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Presenting the Second Edition Continual Professional Development E-Resource ‘The Knowledge behind Probiotics in Health & Disease’

Are you looking to increase your professional development in probiotics and intestinal health? Well look no further.

Presenting the second edition of our Continual Professional Development E-Resource ‘The Knowledge behind Probiotics in Health & Disease’. This resource aims to educate Health Professionals on the science and application of probiotics. This resource is intended for use as a professional development tool, in line with individual learning goals. Health Professionals should utilise guidelines from the relevant accrediting bodies when accounting for professional development points/time.

Incorporating evidence from over 90 peer-reviewed studies including clinical trials, systematic reviews and meta-analyses, this resource explores the complex defence systems of the intestinal microbiota and investigates the application of different probiotic strains in a range of gastrointestinal and immune related conditions.

Working your way through 14 topics and completion of the MCQ assessment questions will provide ~2 hours towards your overall PD accreditation.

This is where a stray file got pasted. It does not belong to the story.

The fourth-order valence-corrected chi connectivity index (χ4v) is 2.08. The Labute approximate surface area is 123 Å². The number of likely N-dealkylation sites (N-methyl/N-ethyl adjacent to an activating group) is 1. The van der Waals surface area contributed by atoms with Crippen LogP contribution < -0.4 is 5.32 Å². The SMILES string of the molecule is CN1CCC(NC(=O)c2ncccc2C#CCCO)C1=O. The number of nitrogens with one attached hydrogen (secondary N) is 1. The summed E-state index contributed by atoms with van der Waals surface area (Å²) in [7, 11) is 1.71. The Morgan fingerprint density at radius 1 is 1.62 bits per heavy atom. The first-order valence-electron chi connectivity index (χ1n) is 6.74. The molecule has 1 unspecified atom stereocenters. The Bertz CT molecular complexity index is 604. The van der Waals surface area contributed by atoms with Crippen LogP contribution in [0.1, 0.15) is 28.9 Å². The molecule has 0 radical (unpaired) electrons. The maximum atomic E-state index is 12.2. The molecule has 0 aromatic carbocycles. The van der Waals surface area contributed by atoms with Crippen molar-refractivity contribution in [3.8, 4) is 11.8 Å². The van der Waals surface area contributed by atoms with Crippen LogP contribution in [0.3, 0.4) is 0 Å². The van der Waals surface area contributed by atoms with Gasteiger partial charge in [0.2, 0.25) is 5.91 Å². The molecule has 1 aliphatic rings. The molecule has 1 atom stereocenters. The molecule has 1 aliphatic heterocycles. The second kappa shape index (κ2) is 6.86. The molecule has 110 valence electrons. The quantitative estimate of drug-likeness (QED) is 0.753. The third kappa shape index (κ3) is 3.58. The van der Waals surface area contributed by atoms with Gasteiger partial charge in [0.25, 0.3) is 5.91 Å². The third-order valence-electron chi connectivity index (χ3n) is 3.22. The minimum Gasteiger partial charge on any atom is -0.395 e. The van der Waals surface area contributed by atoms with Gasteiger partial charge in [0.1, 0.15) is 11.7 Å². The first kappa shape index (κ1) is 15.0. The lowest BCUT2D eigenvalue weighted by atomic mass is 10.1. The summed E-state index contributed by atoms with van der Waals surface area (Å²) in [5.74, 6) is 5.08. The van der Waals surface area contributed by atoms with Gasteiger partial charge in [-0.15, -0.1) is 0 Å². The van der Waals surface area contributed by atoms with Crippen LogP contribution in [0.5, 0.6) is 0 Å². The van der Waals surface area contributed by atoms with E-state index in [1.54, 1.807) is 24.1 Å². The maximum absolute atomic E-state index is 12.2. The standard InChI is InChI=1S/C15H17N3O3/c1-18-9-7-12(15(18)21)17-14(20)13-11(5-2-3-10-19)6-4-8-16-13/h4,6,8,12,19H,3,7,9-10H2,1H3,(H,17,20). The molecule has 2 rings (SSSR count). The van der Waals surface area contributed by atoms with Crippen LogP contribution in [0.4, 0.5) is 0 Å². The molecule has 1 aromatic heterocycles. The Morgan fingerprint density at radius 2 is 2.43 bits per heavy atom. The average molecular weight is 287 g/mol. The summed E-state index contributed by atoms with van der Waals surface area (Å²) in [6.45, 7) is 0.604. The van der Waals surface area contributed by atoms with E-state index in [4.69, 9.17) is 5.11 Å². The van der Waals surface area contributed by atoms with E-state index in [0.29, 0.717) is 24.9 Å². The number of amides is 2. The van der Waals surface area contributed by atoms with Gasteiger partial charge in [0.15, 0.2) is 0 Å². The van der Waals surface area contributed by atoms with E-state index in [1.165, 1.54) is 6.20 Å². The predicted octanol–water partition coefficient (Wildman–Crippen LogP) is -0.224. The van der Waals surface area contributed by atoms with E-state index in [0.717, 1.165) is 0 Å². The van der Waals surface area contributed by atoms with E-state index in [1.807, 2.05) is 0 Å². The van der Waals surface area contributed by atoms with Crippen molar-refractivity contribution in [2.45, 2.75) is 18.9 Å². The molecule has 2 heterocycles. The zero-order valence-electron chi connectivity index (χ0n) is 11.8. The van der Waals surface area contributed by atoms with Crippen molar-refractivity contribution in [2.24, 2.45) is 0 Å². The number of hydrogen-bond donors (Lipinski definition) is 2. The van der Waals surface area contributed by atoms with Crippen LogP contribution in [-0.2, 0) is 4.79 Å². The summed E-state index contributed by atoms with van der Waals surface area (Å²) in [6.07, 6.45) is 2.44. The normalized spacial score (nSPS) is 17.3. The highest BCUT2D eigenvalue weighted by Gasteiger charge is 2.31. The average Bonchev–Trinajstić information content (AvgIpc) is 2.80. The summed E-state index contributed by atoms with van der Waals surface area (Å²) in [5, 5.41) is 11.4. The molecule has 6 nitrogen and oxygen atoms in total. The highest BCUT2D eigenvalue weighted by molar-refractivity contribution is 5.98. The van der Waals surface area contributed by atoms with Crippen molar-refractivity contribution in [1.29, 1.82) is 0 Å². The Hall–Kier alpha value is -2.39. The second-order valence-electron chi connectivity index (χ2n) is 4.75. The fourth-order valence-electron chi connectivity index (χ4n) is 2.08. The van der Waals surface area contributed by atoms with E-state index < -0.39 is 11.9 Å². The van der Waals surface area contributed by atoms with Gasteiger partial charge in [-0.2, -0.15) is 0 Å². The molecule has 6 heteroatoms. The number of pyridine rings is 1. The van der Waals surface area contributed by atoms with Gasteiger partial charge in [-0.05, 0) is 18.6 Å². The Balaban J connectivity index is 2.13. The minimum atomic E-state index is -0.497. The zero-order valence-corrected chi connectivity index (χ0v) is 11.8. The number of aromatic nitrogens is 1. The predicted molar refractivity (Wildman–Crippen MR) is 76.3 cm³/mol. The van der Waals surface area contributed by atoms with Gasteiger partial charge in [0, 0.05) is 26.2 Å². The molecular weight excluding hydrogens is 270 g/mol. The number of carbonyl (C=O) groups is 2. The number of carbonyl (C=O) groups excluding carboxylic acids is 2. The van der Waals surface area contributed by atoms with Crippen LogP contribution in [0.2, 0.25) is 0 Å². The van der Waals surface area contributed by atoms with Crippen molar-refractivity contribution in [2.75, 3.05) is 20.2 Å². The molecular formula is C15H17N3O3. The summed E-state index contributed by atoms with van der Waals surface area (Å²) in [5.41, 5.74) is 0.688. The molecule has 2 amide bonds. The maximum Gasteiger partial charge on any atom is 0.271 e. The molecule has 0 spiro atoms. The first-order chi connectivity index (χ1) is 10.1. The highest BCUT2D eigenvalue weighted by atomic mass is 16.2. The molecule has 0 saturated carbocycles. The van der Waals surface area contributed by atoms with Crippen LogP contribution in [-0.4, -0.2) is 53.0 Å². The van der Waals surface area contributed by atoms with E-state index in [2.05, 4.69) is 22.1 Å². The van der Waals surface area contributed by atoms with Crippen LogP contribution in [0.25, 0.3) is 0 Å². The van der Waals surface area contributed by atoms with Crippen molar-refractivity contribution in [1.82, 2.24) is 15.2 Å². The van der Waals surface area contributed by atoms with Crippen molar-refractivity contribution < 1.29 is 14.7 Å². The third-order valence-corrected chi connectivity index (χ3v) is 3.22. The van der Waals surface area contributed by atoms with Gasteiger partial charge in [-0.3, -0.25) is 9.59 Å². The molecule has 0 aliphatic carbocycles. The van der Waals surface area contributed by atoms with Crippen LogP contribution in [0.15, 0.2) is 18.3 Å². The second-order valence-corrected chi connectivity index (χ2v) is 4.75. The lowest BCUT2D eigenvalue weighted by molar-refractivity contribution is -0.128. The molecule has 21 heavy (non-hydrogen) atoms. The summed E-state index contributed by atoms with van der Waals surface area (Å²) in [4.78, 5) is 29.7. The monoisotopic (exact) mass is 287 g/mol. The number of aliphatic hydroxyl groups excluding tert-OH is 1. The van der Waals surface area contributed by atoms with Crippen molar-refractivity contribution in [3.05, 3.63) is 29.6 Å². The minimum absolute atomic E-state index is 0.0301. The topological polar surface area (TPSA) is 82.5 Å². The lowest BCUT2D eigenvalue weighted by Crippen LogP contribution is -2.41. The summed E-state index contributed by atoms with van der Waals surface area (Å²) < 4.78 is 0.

• Lactic acid bacteria
  • Probiotics
  • Probiotic strains
  • Prebiotics
  • Synbiotics
  • Fundamental research
  • Constipation
  • Diarrhoea
  • Inflammatory bowel disease
  • Irritable bowel syndrome
  • Helicobacter pylori
  • Immune System
  • Upper respiratory tract infection
  • Gut brain connection


  • The intestinal microbiota is a diverse and dynamic environment, once established, remains relatively stable over time.
  • Maintenance of a functional digestive system can be supported by a diet that includes sources of probiotics and prebiotics; collectively known as synbiotics.
  • Probiotics are live microorganisms that, when administered in adequate amounts, confer a benefit on the host. Specific strains found in probiotics can provide distinct health benefits.
  • The main mechanisms of action of probiotics are enhancement of the epithelial barrier, inhibition of pathogen adhesion, production of antimicrobial substances and immune system modulation.
  • Dysbiosis in the intestines has been linked to many disorders of the gastrointestinal and immune systems.